When al-Shabaab attacked the Westgate shopping mall in Nairobi, Kenya in 2013, the group live-blogged the terrifying event on Twitter, taunting the authorities who were struggling to end the siege. It represented a chilling milestone in the weaponisation of social media platforms and demonstrated the audacity and adaptive nature of Africa’s armed groups.
Nearly a decade later, terrorist groups in West Africa are fine-tuning their tactics to hijack social media platforms and messaging apps. Parts of the region have been home to the fastest growing and deadliest violent extremists, the Global Terrorism Index reveals. And there’s been a steady rise in incidents where social media platforms and messaging apps have become an integral part of extremists’ modus operandi.
As the physical and online worlds fuse, many groups, especially al-Qaeda in the Islamic Maghreb (AQIM), are embedding the internet deeper into their operations, according to researchers such as Bulama Bukarti of the Tony Blair Institute for Global Change. What’s more, given their decentralised character, these groups are proving harder to intercept and are achieving a reach online that wouldn’t be possible in the physical world.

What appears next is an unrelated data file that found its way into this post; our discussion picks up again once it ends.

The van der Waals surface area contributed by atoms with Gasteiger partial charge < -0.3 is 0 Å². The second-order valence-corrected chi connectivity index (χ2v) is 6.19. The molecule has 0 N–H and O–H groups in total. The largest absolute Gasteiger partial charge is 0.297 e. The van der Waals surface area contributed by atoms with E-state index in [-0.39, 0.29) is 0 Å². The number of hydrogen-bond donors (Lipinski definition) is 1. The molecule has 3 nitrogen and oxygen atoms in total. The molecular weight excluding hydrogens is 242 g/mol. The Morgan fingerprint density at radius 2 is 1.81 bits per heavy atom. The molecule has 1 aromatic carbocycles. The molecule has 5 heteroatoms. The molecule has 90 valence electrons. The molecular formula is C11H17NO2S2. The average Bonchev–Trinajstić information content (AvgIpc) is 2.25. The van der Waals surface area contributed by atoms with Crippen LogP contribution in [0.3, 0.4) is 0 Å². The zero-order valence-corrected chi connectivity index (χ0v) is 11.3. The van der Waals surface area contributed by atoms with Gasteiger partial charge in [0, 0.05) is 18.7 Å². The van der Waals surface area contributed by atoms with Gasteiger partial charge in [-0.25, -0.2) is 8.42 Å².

A recent workshop in Ghana organised by Tech Against Terrorism (TAT) laid out the expansive nature of online terrorist content in West Africa and highlighted strategies to mitigate the risks. TAT is a non-governmental organisation established by the United Nations Counter-Terrorism Committee Executive Directorate to forge ties between tech platforms, academia and civil society.
Violent extremist groups in West Africa, especially in the Sahel and Lake Chad Basin, use the internet to deliver propaganda, recruit, radicalise and incite attacks, and finance and plan their operations.
Dr Erin Saltman, former head of Facebook’s Counterterrorism and Dangerous Organizations Policy section and now programming leader for the Global Internet Forum to Counter Terrorism (GIFCT), a TAT partner, is a prominent voice in this field. She says greater efforts are needed to encourage tech companies to ‘prevent and respond’ to terrorism online by increasing their transparency and reporting while respecting human rights.
Extremists are now using smaller platforms to circumvent controls aimed at removing terrorist content, says TAT’s Anne Craanen, who monitors developments in West Africa. For example, AQIM – arguably the region’s most aggressive user of online communication – uses ‘beacon’ websites to draw internet traffic to smaller sites. It also uses ‘aggregators’ designed to offer viewers a cluster of links to the same piece of terrorist content, to evade content moderation.
While larger platforms such as Facebook, Twitter and WhatsApp have the resources to offer a degree of content moderation, many smaller operators don’t. These are the ones terrorist groups prefer.